Mr. Speaker, with more than 4, 338 interrelated species and counting, the state of biodiversity in the Northwest Territories provides us a rare chance unavailable in most other regions in Canada or the world—the ability to proactively plan a healthy future for land, water, wildlife and people. Our land, rich in biodiversity, contributes to the high quality of life we all enjoy in the NWT. Our food security and traditional economy rely on maintaining biodiversity and ecosystem integrity in the North. Making sure land in the NWT remains healthy for future generations is a priority of the Government of the Northwest Territories.
A key premise of devolution is that decisions influencing our economy and environment are best guided and managed by the people who live here. As such, the GNWT developed the Land Use and Sustainability Framework for lands management. This means making balanced, collaborative decisions respectful of Aboriginal and treaty rights in the context of sound environmental stewardship. To do this, we consider ecological, social, cultural and economic values in our decision-making to ensure maximum benefits to current and future generations.
We acknowledge the significant contributions of our regional and community partners through the Protected Areas Strategy. We have worked together to successfully define the natural capital of many special areas, initiate discussions on the management and monitoring of candidate areas, and in many instances, have begun the important collaborative decision-making phase of the establishment process.
We are proceeding with a made-in-the-North approach to conservation planning to ensure biodiversity and ecosystem integrity are maintained into the future. Devolution has provided an opportunity for the people of the NWT to create new conservation areas using ‘Northern Tools’, allowing for increased participation in and accountability for the management of these areas.
We have adapted conservation science methods used elsewhere in Canada and around the world to identify the NWT’s ecologically representative core areas and assess gaps. We will work with communities to outline mutual objectives for territorial designations, shared governance and management. Objectives that support balanced land management decisions made collaboratively by Northerners, and fit within a broad comprehensive conservation planning approach. One that includes land use planning, park and protected areas establishment, and ecological representation network planning. Collectively, these initiatives will ensure the progress of responsible economic development in the context of sound environmental stewardship.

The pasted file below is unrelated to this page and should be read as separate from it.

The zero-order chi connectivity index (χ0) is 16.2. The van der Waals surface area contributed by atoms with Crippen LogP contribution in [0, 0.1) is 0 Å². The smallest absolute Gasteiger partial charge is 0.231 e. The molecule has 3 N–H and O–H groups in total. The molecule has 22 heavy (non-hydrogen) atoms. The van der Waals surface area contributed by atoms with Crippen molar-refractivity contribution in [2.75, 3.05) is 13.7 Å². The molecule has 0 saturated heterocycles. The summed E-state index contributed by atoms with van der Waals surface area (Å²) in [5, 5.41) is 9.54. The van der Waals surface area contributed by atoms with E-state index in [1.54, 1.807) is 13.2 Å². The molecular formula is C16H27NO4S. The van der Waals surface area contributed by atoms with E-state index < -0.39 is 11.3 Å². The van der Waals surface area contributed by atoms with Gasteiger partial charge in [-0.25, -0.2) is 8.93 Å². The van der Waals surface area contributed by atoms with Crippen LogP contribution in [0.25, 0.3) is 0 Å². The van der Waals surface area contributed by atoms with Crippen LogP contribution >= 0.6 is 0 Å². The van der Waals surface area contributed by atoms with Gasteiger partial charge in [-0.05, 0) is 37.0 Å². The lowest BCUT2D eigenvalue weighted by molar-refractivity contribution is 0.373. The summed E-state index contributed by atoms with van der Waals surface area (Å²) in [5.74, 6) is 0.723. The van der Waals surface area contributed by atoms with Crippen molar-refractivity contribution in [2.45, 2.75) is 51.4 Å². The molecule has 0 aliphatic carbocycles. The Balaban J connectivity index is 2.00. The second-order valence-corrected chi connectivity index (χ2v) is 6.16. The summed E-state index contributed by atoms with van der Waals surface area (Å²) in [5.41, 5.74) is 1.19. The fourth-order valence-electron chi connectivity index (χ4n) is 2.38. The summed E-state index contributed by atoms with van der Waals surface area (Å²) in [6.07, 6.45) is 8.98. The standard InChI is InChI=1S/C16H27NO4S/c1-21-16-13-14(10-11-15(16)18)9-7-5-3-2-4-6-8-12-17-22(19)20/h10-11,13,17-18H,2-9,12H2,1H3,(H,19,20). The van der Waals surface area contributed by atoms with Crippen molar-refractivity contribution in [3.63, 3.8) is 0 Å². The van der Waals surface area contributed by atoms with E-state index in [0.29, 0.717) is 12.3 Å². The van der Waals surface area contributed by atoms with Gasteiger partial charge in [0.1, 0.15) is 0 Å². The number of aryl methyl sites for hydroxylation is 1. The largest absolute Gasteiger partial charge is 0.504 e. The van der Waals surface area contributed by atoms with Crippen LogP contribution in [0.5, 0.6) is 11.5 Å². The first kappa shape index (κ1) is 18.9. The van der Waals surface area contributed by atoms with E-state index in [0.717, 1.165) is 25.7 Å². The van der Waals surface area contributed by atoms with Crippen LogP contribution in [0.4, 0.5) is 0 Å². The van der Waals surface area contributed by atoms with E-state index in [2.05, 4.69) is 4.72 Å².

As we proceed with our Northern approach to conservation planning, we will be looking for partners. Some of the most successful initiatives in the NWT, such as the transboundary water negotiations, the Species at Risk Conference of Management Authorities, or the new Wildlife Act, were only possible through collaboration. We know that in order to be successful, to create the best conservation network possible, true collaboration and partnerships must continue.
The timing is right to prepare for our future. It is important to take advantage of the science behind best practices, such as ecological representation for managing land use and creating core areas, and combine it with traditional knowledge from our Aboriginal partners. When we work together using the best information available, we ensure the development of a culturally, environmentally and economically sustainable Northwest Territories.
People of the NWT want a healthy land for their grandchildren. The NWT has a rare opportunity to be a leader in conservation, and apply lessons learned elsewhere in the world and across Canada to achieve sustainable resource management. It is far more efficient to preserve land now than try to restore land later. A new NWT conservation network not only maintains our unique northern landscapes, it also provides more clarity and certainty for developers, industry, residents of the NWT and beyond.
Thank you, Mr. Speaker.